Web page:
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Morphological and Genetic Variation in the Speckled Wood Butterfly (Pararge Aegeria L.) Among Differently Fragmented Landscapes

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image of Netherlands Journal of Zoology
For more content, see Archives Néerlandaises de Zoologie (Vol 1-17) and Animal Biology (Vol 53 and onwards).

We compared morphological and genetic variation between populations of the speckled wood butterfly (Pararge aegeria L.) from four landscapes differing in degree of fragmentation: a continuous woodland, a set of woodland fragments, another, more isolated set of woodlots and a highly fragmented area with very small woodland fragments and hedgerows scattered in an intensively used agricultural landscape. Male butterflies were collected, weighed and their wing features (size and colour) measured by means of an image analysis system. We used Polyacrylamide Gel Electrophoresis (PAGE) to investigate genetic variation. The clearest morphological differences were found between the large, continuous woodland and the three other areas. Males of this woodland had a paler basal and distal forewing colour and larger yellow patches on the dorsal side of the forewing. Since these features are relevant to thermoregulation and anti-predation, this result suggests differences with respect to microclimate and predation between the study areas. Relative thorax size also increased with degree of fragmentation. Since the thorax contains the flight muscles, this result may relate to differences in patterns of mobility or different costs for the same mobility pattern. The genetic diversity of the butterflies of the large, continuous woodland was significantly higher than in the other study areas. There were also indications for genetic differentiation. Hence, this study may point at adaptive morphological variation in the speckled wood butterfly among differently fragmented landscapes.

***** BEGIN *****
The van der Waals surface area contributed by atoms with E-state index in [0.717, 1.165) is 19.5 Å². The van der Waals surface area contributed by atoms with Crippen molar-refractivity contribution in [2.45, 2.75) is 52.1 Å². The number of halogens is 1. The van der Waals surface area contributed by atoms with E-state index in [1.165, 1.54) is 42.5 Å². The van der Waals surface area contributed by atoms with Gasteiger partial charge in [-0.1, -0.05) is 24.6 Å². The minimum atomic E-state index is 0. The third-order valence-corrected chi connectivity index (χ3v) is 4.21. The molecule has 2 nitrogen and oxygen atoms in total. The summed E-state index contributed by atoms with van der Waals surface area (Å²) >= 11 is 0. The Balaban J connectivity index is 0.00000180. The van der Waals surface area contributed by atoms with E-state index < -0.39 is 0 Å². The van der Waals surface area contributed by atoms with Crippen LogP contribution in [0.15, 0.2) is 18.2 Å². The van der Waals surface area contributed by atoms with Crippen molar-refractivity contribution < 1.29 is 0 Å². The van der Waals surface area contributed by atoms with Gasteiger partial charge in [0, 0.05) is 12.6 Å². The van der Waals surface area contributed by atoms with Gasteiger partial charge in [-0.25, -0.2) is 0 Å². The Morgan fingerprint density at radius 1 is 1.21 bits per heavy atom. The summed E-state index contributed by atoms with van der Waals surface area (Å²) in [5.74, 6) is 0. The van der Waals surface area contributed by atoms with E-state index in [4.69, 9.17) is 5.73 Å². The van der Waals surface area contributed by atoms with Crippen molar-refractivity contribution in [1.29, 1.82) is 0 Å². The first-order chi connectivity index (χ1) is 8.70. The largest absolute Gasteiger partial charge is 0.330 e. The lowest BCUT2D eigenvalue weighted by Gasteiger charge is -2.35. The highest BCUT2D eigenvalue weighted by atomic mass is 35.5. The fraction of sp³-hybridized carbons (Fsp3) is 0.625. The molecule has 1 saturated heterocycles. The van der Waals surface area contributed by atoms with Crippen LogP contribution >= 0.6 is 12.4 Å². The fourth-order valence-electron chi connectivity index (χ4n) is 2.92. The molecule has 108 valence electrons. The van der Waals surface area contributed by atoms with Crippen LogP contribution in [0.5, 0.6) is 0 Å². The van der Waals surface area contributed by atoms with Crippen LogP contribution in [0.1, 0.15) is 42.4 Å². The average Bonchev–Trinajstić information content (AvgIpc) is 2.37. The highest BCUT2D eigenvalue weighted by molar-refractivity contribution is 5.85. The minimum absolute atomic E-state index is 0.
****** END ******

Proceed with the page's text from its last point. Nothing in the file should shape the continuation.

Affiliations: 1: Laboratory of Animal Ecology, Department of Biology (U.I.A.), University of Antwerp, Universiteitsplein 1, B-2610 Antwerp, Belgium


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